There are also countless characteristics unique to birders. The first: they are singularly focused on birds. When they trail off midsentence or stand in the open road, they are not daydreaming. They are not lost in thought. They are not even listening to you. They are scanning. They are taking notes. They see patterns in the sky. (A colony of noisy, upset gulls? Likely a sign a bald eagle is near.) They keep life lists, birds they hope to see before they die. And, as in any subculture, birdwatching is marked by moments of cooperation and competition. There are squabbles (techies who use apps versus the purists who use field guides) and tiffs (who owns the most cutting–edge binoculars and the veracity of claims of unusual sightings). What unites them is a heartfelt optimism, an unwavering commitment to seeing the parts of nature the rest of us would, too, if we only opened our eyes.

Outside the city’s convention centre, a dozen people practise bird–themed yoga, demonstrating how much birders will do in the name of these feathered creatures. “I want you to imagine you are a bird parent regurgitating food for your young,” says Kate Fremlin, a 33–year–old nose–studded ornithologist and yoga instructor from the North Shore, in breathy undertones. The yogis oblige, tongues outstretched. Fremlin guides them through “wing,” or arm, exercises, and brings the class to a close in what she calls a V–formation. One woman concludes with a perfectly executed crow pose. Another rises from Shavasana to lace up her birded sneakers. There’s something confusingly earnest about these people. And if the number of sparrow tattoos on display in this flock is any indication, one unshakeable truth is revealed: Once you bird, you never go back.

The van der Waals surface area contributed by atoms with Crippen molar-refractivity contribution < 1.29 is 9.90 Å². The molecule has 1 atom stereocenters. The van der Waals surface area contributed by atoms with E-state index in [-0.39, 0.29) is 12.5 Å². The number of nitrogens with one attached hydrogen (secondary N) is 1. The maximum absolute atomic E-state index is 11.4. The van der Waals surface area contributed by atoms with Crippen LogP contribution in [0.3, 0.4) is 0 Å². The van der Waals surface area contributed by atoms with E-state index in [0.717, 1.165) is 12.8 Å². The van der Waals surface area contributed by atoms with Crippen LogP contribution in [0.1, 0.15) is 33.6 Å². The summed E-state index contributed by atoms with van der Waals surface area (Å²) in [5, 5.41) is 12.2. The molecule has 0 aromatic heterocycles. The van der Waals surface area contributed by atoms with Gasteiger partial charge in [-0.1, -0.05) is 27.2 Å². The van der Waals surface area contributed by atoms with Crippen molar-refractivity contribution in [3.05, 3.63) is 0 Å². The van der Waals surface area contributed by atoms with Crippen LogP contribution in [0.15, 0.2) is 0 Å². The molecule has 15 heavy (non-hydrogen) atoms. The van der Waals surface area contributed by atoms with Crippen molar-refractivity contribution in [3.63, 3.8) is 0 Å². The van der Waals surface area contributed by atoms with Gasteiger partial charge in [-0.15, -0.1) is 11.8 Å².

A group of birders line up with their gear along Dyke Trail
Serious birdwatchers flock to the Dyke Trail in Boundary Bay Regional Park.

Along the edge of Boundary Bay in Tsawwassen, a bespectacled and binoculared group lines the shore. Their stance: feet squarely shoulder–distance apart, arms at 90–degree angles and steady. Imagine a captain calling land ho, but with binoculars affixed to her face, an enormous camera dangling by her side, a stuffed owl tethered to her backpack, and a swallow scrunchie tying her hair back. The group is diverse, from graduate students to middle–aged conservationists to, yes, some retirees. And their feathers are not easily ruffled. They will stay here all day if they have to. The muted pastels of the grassy sand dunes lend the scene a certain serenity, one that’s quickly interrupted by an outstretched finger. Robyn Worcester, the group’s leader and a Vancouver–based biologist, thinks she’s seen a common tern, extremely rare for the region. “Raucous tern! Comin’ in hot!” she hollers. The sighting causes a kerfuffle. Scott Walters, a 35–year–old environmental consultant from Seattle, pulls a guidebook the size of a brick from his saddlebag, flipping frantically to the tern section. “It could be,” he says. “It could be!” When the tern turns around to reveal a bright coral bill – a telltale sign of the widespread and decidedly ordinary Caspian tern – the crowd lets out a low groan. “A Caspian tern,” Worcester says, crestfallen. “The loss of a common tern is painful,” Walters murmurs in sympathy.

A stream runs through the grassy lands of the Boundary Bay Regional Park
Four ducks swim in a pond
More than five million birds stop by Boundary Bay Regional Park each year.
Ducks on a pond at the George C. Reifel Migratory Bird Sanctuary on Westham Island.

That evening, another cluster of birders crowds into the Stanley Park Nature House, for a bird walk hosted by Erynn Tomlinson. Tomlinson is vehement and vocal about her love of winged creatures, so much so that when she found a lack of birding apps on the market, the 39–year–old built her own. As she leads the group around the park’s Lost Lagoon, she peers into the dusk, calling out names (“Glaucous–winged gull! Black–capped chickadee!”) of species flying by.

Tomlinson got into birdwatching four years ago, when she realized birding was like a live–action game playing out around her. But the community wasn’t as enthused about the app she wanted to build. “I actually had people say ‘Great guidebooks already exist! Why are you trying to reinvent the wheel?’” she says. “There’s conflict between different types of birdwatchers: people who take photos and potentially get too close, people who use sounds that can disrupt breeding, and more purist nature lovers who lug around books and bags.”